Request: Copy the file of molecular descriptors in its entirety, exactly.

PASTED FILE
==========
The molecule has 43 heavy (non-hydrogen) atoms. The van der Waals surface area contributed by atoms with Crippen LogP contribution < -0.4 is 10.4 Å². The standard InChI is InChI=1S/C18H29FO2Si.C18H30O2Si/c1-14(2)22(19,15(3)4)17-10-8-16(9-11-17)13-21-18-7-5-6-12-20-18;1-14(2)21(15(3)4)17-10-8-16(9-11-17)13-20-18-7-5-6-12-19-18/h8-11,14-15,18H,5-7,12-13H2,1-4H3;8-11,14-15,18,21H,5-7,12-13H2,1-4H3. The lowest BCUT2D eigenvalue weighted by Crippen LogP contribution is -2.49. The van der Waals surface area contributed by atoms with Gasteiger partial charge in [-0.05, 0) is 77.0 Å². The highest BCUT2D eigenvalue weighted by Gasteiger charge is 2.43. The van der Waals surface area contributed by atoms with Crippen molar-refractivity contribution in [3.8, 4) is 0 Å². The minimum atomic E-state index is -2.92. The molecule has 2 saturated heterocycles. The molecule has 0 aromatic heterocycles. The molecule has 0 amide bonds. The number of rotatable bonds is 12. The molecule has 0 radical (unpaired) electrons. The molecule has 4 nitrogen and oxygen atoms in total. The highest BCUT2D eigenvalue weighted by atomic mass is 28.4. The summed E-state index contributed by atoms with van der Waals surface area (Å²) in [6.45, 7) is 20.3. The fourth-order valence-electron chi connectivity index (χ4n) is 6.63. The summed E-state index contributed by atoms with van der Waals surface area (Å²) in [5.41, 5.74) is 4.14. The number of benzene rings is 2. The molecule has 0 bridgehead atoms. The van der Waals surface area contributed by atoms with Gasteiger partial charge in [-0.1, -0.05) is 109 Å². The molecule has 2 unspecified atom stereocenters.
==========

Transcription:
The molecule has 43 heavy (non-hydrogen) atoms. The van der Waals surface area contributed by atoms with Crippen LogP contribution < -0.4 is 10.4 Å². The standard InChI is InChI=1S/C18H29FO2Si.C18H30O2Si/c1-14(2)22(19,15(3)4)17-10-8-16(9-11-17)13-21-18-7-5-6-12-20-18;1-14(2)21(15(3)4)17-10-8-16(9-11-17)13-20-18-7-5-6-12-19-18/h8-11,14-15,18H,5-7,12-13H2,1-4H3;8-11,14-15,18,21H,5-7,12-13H2,1-4H3. The lowest BCUT2D eigenvalue weighted by Crippen LogP contribution is -2.49. The van der Waals surface area contributed by atoms with Gasteiger partial charge in [-0.05, 0) is 77.0 Å². The highest BCUT2D eigenvalue weighted by Gasteiger charge is 2.43. The van der Waals surface area contributed by atoms with Crippen molar-refractivity contribution in [3.8, 4) is 0 Å². The minimum atomic E-state index is -2.92. The molecule has 2 saturated heterocycles. The molecule has 0 aromatic heterocycles. The molecule has 0 amide bonds. The number of rotatable bonds is 12. The molecule has 0 radical (unpaired) electrons. The molecule has 4 nitrogen and oxygen atoms in total. The highest BCUT2D eigenvalue weighted by atomic mass is 28.4. The summed E-state index contributed by atoms with van der Waals surface area (Å²) in [6.45, 7) is 20.3. The fourth-order valence-electron chi connectivity index (χ4n) is 6.63. The summed E-state index contributed by atoms with van der Waals surface area (Å²) in [5.41, 5.74) is 4.14. The number of benzene rings is 2. The molecule has 0 bridgehead atoms. The van der Waals surface area contributed by atoms with Gasteiger partial charge in [-0.1, -0.05) is 109 Å². The molecule has 2 unspecified atom stereocenters.